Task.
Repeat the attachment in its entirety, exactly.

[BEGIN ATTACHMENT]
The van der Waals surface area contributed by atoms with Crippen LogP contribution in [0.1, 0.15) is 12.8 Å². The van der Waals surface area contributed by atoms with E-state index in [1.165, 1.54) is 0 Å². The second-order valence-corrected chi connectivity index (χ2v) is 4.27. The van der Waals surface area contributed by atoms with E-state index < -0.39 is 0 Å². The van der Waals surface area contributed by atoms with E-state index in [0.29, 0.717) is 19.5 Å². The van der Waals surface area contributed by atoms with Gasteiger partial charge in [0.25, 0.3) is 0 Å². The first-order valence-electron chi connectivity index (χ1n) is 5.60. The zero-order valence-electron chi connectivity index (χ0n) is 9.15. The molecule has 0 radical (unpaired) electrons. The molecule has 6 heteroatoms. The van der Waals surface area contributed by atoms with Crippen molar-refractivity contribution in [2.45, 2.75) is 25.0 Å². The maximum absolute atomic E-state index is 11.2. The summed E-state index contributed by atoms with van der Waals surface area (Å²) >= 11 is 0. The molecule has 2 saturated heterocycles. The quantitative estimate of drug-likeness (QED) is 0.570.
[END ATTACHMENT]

The van der Waals surface area contributed by atoms with Crippen LogP contribution in [0.1, 0.15) is 12.8 Å². The van der Waals surface area contributed by atoms with E-state index in [1.165, 1.54) is 0 Å². The second-order valence-corrected chi connectivity index (χ2v) is 4.27. The van der Waals surface area contributed by atoms with E-state index < -0.39 is 0 Å². The van der Waals surface area contributed by atoms with E-state index in [0.29, 0.717) is 19.5 Å². The van der Waals surface area contributed by atoms with Gasteiger partial charge in [0.25, 0.3) is 0 Å². The first-order valence-electron chi connectivity index (χ1n) is 5.60. The zero-order valence-electron chi connectivity index (χ0n) is 9.15. The molecule has 0 radical (unpaired) electrons. The molecule has 6 heteroatoms. The van der Waals surface area contributed by atoms with Crippen molar-refractivity contribution in [2.45, 2.75) is 25.0 Å². The maximum absolute atomic E-state index is 11.2. The summed E-state index contributed by atoms with van der Waals surface area (Å²) >= 11 is 0. The molecule has 2 saturated heterocycles. The quantitative estimate of drug-likeness (QED) is 0.570.